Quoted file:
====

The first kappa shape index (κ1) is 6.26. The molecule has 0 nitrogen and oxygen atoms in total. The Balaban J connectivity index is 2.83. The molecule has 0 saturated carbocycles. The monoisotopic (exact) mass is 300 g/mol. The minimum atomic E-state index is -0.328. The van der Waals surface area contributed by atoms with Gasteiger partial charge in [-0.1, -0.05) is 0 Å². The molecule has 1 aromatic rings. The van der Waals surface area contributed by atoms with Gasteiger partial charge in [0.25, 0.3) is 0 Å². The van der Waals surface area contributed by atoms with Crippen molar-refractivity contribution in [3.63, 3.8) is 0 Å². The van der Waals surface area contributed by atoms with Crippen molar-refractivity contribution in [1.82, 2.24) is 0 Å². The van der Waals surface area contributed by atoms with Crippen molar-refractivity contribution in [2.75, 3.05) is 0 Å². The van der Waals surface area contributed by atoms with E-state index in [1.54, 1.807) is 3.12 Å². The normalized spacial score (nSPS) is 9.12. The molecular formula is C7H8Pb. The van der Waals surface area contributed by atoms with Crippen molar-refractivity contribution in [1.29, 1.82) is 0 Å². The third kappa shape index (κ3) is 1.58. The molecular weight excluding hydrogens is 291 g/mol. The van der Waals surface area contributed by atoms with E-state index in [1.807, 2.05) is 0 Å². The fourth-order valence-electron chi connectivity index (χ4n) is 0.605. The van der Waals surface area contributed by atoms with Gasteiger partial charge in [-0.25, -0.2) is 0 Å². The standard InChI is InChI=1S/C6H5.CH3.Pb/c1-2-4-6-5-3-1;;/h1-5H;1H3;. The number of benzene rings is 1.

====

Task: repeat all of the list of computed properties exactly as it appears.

The first kappa shape index (κ1) is 6.26. The molecule has 0 nitrogen and oxygen atoms in total. The Balaban J connectivity index is 2.83. The molecule has 0 saturated carbocycles. The monoisotopic (exact) mass is 300 g/mol. The minimum atomic E-state index is -0.328. The van der Waals surface area contributed by atoms with Gasteiger partial charge in [-0.1, -0.05) is 0 Å². The molecule has 1 aromatic rings. The van der Waals surface area contributed by atoms with Gasteiger partial charge in [0.25, 0.3) is 0 Å². The van der Waals surface area contributed by atoms with Crippen molar-refractivity contribution in [3.63, 3.8) is 0 Å². The van der Waals surface area contributed by atoms with Crippen molar-refractivity contribution in [1.82, 2.24) is 0 Å². The van der Waals surface area contributed by atoms with Crippen molar-refractivity contribution in [2.75, 3.05) is 0 Å². The van der Waals surface area contributed by atoms with E-state index in [1.54, 1.807) is 3.12 Å². The normalized spacial score (nSPS) is 9.12. The molecular formula is C7H8Pb. The van der Waals surface area contributed by atoms with Crippen molar-refractivity contribution in [1.29, 1.82) is 0 Å². The third kappa shape index (κ3) is 1.58. The molecular weight excluding hydrogens is 291 g/mol. The van der Waals surface area contributed by atoms with E-state index in [1.807, 2.05) is 0 Å². The fourth-order valence-electron chi connectivity index (χ4n) is 0.605. The van der Waals surface area contributed by atoms with Gasteiger partial charge in [-0.25, -0.2) is 0 Å². The standard InChI is InChI=1S/C6H5.CH3.Pb/c1-2-4-6-5-3-1;;/h1-5H;1H3;. The number of benzene rings is 1.